'Camden seems to be one mass of roadworks'

General view of a diversion sign, London.

Camden's roads seem to be endlessly excavated - Credit: PA

We semi woke at 7.45am on Wednesday to shouting in the street, and at 8am sharp, my dawning day was shattered as the house began to vibrate, and the pounding noise from drills, machinery and diggers smashed through our bedroom window.

Yet again, our street is coned off, in what seems like a never-ending procession of apparently "essential" road works.

Luckily, and unlike some people who had failed to decipher the cryptic and contradictory messages on the lampposts, I had moved my car to the far end of the Camden parking zone saving me the indignity, never mind jaw dropping cost, of it being ticketed and hauled away.

In order to fit the “100% fibre broadband”, vast swathes of the street are being cleared of cars for days on end. Next week, I will have a few short hours to grab a new, hotly contested parking space as the banned zones move unstoppably around the neighbourhood.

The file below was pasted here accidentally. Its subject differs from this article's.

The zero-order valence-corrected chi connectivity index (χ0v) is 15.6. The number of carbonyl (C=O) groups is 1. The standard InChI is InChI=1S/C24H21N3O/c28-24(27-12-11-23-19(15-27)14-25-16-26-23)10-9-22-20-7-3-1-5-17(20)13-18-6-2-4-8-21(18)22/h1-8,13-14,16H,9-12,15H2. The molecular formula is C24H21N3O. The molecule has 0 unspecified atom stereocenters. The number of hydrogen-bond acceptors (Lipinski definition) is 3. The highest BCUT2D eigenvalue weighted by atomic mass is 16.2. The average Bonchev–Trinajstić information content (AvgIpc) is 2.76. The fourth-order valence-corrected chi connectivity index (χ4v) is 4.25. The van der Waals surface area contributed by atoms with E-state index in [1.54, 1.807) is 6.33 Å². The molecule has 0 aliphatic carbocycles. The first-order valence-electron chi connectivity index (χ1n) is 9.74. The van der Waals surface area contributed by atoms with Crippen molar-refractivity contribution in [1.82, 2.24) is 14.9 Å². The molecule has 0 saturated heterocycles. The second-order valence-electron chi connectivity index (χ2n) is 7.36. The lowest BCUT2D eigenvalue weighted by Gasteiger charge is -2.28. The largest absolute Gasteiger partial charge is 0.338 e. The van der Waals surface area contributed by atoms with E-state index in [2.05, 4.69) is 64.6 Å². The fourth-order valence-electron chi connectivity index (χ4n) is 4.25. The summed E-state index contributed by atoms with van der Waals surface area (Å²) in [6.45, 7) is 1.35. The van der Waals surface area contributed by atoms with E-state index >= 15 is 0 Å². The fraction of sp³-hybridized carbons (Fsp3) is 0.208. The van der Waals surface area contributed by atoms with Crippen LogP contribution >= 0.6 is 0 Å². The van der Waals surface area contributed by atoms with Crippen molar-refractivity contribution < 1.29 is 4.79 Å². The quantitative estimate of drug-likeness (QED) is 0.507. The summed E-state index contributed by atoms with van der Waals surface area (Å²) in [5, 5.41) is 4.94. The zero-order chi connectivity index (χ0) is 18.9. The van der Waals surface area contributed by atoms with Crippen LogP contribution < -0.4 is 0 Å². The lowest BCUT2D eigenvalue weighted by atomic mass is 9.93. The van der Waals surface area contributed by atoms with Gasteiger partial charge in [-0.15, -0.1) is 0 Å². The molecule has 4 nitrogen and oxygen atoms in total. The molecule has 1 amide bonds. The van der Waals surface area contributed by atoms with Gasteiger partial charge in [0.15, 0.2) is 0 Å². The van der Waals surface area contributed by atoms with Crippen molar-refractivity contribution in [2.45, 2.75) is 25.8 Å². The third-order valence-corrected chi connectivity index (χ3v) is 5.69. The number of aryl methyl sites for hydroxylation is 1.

Laura Marks OBE

Laura Marks OBE - Credit: Laura Marks

Camden seems to be one mass of road works. Whether for HS2, broadband, water or electricity works, our roads are endlessly excavated contributing, as lockdown ends, to the sense of physical as well as metaphorical unpredictability.

I’m no luddite – I see the value in progress, and I know that improvements come at a cost but like so many others, I despair as I try to navigate our inner-city streets.

As I walked along my road this afternoon, having parked miles away, I stopped to speak to Pam, an older neighbour I've got to know this year. We chatted about the road works, we shared our early morning experiences, laughed, and moved on.

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As I turned the key in my door, and closed it rapidly, the shrill drilling hitting dizzy new decibels, I thought about Pam. Whether small inconveniences like road works, or massive crises like the pandemic, our experiences locally are blessed and enriched by sharing them with our neighbours.

So next time I’m waiting for inexplicably slow and utterly unnecessary local four-way temporary traffic lights to change, I will thank my lucky stars that I live in the maddeningly annoying, yet wonderfully community-focused, London borough of Camden.

Laura Marks is founder of Mitzvah Day, chair of the Holocaust Memorial Day Trust and an interfaith consultant - commongood.uk.com